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With much anticipation and excitement, the apprentice trails guide week one literally started us out on the right foot with an amazing 7-hour bushwalk on Amakhala Game Reserve!

With much anticipation and excitement, the apprentice trails guide week one literally started us out on the right foot with an amazing 7-hour bushwalk on Amakhala Game Reserve!

I have no idea what it was that I expected from my first bushwalk experience ever, but I was however pleasantly surprised by the calming effect it had on me, even with all 6 senses on high alert! It is quite a strange, but newly loved feeling being so excited, yet so calm all at the same time! Walking in the veld, experiencing the sounds and smells of the bush, and once again, being in awe of the huge amount of knowledge being shared by Pieter, confirmed just yet again that I have made the right decision by completing this course with Ulovane.

Our first encounter on Monday morning was a small herd of 5 Buffalo, soon followed by a sighting of 2 white rhinos. On foot, one is even reminded more of the majestic size and beauty of these amazing creatures and one cannot fathom why anyone would want to harm them.
Later on in the afternoon, we spent a good few minutes watching the hippos frolicking in the water, a necessity which sadly has become a bit of a luxury for them as the Eastern Cape is still in the grip of a very long drought. It was very interesting to learn how these almost 2-ton mammals can sleep underwater for up to an hour, using a special reflex that allows them to bob up, take a breath, and sink back down without waking up.
Needless to say, we also stopped a gazillion times to look at all the little butterflies, spiders, flowers, dung, spoor, grasses, mud, yes even just mud  (that was deposited onto a tall white squill flower by a large animal strolling past). On Monday and Wednesday’s walks, it was quite notable that a trails guide needs to have an amazing love and knowledge for not just the larger animals of the veld, but also the small little guys and girls that will mostly be missed by a game viewing vehicle.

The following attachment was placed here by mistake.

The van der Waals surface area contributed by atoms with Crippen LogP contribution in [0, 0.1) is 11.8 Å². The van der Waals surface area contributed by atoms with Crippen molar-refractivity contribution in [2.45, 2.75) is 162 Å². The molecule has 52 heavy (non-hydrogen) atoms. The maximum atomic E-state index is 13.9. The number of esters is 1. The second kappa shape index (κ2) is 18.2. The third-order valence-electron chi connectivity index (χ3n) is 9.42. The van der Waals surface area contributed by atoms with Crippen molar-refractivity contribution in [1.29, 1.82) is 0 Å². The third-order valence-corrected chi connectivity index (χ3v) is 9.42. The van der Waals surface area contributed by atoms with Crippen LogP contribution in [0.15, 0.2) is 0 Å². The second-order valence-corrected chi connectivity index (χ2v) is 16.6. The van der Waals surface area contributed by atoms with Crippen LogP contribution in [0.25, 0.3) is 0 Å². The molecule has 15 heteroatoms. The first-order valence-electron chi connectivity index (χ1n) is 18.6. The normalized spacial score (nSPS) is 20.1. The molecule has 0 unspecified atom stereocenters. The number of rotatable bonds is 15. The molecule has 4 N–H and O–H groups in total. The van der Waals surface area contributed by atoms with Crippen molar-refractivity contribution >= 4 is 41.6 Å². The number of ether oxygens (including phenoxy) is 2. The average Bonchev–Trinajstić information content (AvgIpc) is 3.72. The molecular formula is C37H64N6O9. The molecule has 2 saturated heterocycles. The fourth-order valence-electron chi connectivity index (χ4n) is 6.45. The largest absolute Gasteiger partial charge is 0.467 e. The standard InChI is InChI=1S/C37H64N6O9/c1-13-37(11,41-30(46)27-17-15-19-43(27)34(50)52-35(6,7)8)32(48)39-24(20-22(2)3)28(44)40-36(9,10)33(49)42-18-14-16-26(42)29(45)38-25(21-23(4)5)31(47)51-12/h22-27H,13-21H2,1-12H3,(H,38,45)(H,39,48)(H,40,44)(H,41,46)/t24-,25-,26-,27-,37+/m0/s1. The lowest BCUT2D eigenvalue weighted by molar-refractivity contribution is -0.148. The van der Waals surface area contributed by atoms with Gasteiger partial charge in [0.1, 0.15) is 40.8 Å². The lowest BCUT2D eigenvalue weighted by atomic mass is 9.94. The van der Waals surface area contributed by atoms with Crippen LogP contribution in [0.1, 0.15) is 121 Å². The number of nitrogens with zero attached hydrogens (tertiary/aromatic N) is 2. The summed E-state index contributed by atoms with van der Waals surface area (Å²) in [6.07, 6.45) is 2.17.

Towards the end of the week, we were allowed some time on the air rifle range to practice our newly acquired rifle handling skills, which let me tell you, feels very intimidating in the beginning, but once your body, and brain, has adapted to this foreign object you are now holding in your hands and new muscle memory was learned, you will be doing a little happy dance once you a hit your target and even more so when hitting a bull’s eye!
Overall, week one was an amazing one, and I am so excited to see what the next 5 weeks will bring to our bush table!

As Vincent van Gogh said, “Great things are not done by impulse, but by a series of small things brought together.”

We are so looking forward to putting all the small things together to become the next generation of Ulovane Trails Guides –Carine

In the second week of the Apprentice Trails Guide course, we were fortunate enough to go on trails walks all week. We had a trails guide joining us from a neighboring reserve who is working on gaining more walking hours and encounters, so he joined our merry group of trails guides for a few training days. We have seen hippos and other animals such as elephants and rhinos on foot several times during the trail walks. This remains a very special event.

We have learned a lot about the smaller animals too, including insects and different types of arthropods as well as flowers, grasses, and trees. Every morning we up early and go out early, because otherwise, it is too hot during the middle of the day to further enjoy the walks. During the evenings we take the time to fill in the workbooks and study for the weekly exams. Our group is doing very well so far.
We had a fun opportunity to do a sleep out one night out on Amakhala Game Reserve, surrounded by the big 5! Being out with the group of Field guides and Trails guide students made it very enjoyable. It was an incredible evening and we all enjoyed the night sounds, the fire side chats, and even a bit of team-building exercises. A unique experience that I would love to experience again – next time without the rain:)
This last week we had our advanced rifle handling training. Also, something very new to experience. It was harder than I expected. The week ended with none of our group passing the advanced rifle handling assessment, but I think we all definitely learned a lot about ourselves, about the rifles, and also about the way to handle stressful situations while out in the field. The requirements for the assessment are very high, for a very good reason.

Onto the last few weeks of the course, now we are halfway through the course already. Time flies by so quickly. I’m still really enjoying it!

  • Liesbeth

“It does not matter how slowly you go as long as you do not stop.”— Confucius